The United States has seen perhaps some of the most terrible crimes in the past years. More and more considerably violent television show and video game titles like Game of Thrones, The Walking Dead, Grand Theft Auto and Call of Duty have become crowd favorites in popular culture. Not only that, but it did so in the span of just a decade. Scholars have since examined the rise in rampage shootings in American schools, and how copycat behavior influences similar crimes to occur (Barron). In fact, the BBC notes how killings related to gun use have increased to 73% in 2017 alone. NRA vice president Wayne LaPierre criticizes much of the entertainment industry related with the issue, in that they portray life as a joke and murder a way of life (Rottenberg, 35). Indeed, many television shows and video games show graphic portrayals of violence near to the point of normalizing it. The public, in turn, now debates about the possible link between young viewers consumption of violent media and the tendency to commit violent acts, themselves. While studies remain indecisive as to the relationship between violence and the media, it still needs more attention in order for the State and websites to explore measures to reduce this.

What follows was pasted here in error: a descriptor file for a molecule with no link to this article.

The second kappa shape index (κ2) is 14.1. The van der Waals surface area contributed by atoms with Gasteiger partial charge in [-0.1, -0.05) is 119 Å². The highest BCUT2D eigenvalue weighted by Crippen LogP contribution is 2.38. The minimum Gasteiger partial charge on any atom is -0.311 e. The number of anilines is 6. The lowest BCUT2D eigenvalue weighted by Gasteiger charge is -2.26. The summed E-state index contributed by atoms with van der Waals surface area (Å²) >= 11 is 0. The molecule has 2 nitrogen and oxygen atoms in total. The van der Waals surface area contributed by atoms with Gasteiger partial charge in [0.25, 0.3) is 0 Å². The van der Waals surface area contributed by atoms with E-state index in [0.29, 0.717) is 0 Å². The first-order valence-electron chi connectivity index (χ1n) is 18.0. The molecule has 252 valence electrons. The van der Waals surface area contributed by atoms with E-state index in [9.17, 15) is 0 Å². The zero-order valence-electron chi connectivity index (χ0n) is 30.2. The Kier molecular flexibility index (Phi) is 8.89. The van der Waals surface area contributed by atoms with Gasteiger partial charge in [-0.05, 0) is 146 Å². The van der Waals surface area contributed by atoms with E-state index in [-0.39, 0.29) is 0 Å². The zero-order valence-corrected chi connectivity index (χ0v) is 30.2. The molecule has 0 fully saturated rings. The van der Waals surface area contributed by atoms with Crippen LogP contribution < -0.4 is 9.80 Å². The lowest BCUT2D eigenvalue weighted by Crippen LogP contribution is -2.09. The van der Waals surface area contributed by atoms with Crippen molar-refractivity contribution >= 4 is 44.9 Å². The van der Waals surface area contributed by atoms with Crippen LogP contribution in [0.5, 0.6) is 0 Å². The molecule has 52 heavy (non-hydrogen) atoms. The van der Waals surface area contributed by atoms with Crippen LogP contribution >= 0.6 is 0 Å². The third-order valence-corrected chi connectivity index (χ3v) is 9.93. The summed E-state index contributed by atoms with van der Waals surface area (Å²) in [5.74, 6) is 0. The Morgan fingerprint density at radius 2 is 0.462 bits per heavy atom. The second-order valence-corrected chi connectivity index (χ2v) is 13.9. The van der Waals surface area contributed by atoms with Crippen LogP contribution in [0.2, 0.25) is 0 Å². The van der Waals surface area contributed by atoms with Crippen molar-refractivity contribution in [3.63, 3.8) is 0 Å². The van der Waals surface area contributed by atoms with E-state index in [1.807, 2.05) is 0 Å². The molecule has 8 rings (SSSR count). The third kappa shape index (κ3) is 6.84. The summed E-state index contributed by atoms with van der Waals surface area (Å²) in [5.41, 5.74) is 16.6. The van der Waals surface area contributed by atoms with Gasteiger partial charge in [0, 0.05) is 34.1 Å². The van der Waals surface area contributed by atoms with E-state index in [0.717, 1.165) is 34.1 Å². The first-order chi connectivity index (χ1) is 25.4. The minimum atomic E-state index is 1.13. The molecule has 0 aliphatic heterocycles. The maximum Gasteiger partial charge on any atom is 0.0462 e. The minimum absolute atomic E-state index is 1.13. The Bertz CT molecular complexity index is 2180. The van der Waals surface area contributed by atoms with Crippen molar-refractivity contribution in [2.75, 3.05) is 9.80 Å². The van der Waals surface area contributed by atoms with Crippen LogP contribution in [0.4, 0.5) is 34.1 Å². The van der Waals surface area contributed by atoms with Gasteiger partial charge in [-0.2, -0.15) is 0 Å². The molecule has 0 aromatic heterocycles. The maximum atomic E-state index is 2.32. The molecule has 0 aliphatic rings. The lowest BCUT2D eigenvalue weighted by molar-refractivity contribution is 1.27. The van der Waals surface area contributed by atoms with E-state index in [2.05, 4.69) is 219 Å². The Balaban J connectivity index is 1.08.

Apart from influencing behavior among younger consumers,
By any and all means, the public should rethink its approach in safeguarding teenage viewers and younger from potentially damaging content. For instance, in avenues such as removing heavily manipulated photographs to prevent younger women from creating negative perceptions of body image. This may reduce how teenage girls continue to subscribe to unattainable standards now popular in the media. Finally, everyone needs to deal with the tendency to reduce graphic violence into something to be admired, as normally portrayed in different media. This could also be reduced if younger audiences found lesser ways to access these images.